Beginning where the rolling hills meet the lush flatlands, Greenwood is in the heart of the Mississippi Delta. It’s history, as striking as its landscape, will continue to fascinate generations. From three graves marking the resting place of a blues icon, to three rivers for the adventurous traveler to explore, to new Delta cuisine at one of the hamlet’s many interesting eateris there is something for every traveler.
Lusco’s is one of Mississippi’s oldest, most distinctive restaurants and just celebrated their 80th birthday. Lusco’s emerged from a grocery store into a restaurant and is a go to stop for Delta culinary enthusiasts for succulent steak, whole broiled pompano and crisp onion rings.
Delta Bistropub features the award-winning cuisine of James Beard-nominated Chef and co-owner, Taylor Bowen Ricketts. Chef Taylor’s unique cuisine is presented in an equally unique setting, a modern, contemporary interior tucked inside a beautifully restored historic building located one block north of The Alluvian hotel in downtown Greenwood.
Giardina’s, one of the Mississippi Delta’s most historic restaurants, was founded in 1936 by Joseph Giardina. A unique blend of sophistication and warmth, Giardina’s is the perfect setting for any event. Featuring steaks, seafood and Italian cuisine, Giardina’s atmosphere is old world elegant but dress is laid-back “Delta casual.”
Cross the sleek threshold of The Alluvian, and enter a realm with a nouveau-chic ambiance normally reserved for world cities. Created by world renowned architects and designers, this boutique hotel has claimed iconic status with its modern design. The Alluvian is an alluring alternative to the ordinary.
Whether you’re traveling the “Blues Highway” in search of the spirits of the early blues legends or just seeking to escape from the hustle and bustle of the modern world for a bit of serenity, Tallhatchie Flats’ old-time farm houses have what you need. Located on the banks of the Tallahatchie River on a Delta cotton plantation, these two to four-room dwellings are preserved examples of the small rural homes that once dotted the Delta countryside where so many great blues artists were born and raised and wandered.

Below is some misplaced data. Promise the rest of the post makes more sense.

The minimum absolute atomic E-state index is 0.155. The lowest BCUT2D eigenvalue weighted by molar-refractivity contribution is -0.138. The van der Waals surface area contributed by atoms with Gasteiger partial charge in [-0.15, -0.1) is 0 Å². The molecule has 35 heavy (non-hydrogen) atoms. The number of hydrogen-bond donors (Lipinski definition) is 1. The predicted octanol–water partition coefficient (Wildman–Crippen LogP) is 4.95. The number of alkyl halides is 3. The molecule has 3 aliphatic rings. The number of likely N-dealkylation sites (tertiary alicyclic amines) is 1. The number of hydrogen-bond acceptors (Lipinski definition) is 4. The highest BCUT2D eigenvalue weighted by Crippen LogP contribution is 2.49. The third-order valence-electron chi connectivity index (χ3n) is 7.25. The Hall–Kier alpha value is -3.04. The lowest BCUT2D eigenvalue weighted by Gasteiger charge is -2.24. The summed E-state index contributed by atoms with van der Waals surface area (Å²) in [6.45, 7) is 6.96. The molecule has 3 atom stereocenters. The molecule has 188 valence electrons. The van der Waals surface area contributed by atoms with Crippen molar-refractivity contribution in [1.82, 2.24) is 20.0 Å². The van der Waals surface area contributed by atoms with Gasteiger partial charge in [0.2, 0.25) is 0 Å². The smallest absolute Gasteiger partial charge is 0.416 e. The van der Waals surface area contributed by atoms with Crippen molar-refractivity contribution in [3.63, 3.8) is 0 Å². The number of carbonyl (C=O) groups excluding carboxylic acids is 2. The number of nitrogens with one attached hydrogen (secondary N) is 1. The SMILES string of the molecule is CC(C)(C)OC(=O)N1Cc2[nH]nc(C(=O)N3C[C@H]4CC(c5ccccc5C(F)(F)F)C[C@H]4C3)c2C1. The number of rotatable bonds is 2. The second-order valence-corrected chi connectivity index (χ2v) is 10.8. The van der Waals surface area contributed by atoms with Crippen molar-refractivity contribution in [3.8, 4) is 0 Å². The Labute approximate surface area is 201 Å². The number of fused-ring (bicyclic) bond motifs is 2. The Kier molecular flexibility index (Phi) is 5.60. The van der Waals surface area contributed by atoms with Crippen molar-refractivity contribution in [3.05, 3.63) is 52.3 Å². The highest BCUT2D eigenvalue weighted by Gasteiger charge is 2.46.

Visit Webster’s Food & Drink, where the locals go to hear live music with great food and plenty of libations to whet your whistle after a trek across the Delta flatlands.
Take a tour of Robert Johnson’s three graves. Legend claims Johnson sold his soul to the Devil at the crossroads of Highways 61 and 49 so he could play the Delta blues. Supposedly poisoned by a jealous husband at a juke joint at Three Forks where Highways 82 and 49E intersect, Johnson was taken to a shotgun house at the Star of the West Plantation north of Greenwood, where he lingered for several days before dying on August 16, 1938, at the age of 27. Johnson’s death and burial created a mystery almost as great as his talent’s sudden appearance. His death certificate says Johnson is buried at Zion Church — but which one?
Photo: Viking Cooking School in Greenwood.
This post was written by the staff of Visit Mississippi and highlights some of our favorite destinations. To learn about other top Greenwood visitor attractions and to plan your trip, see www.visitgreenwood.com.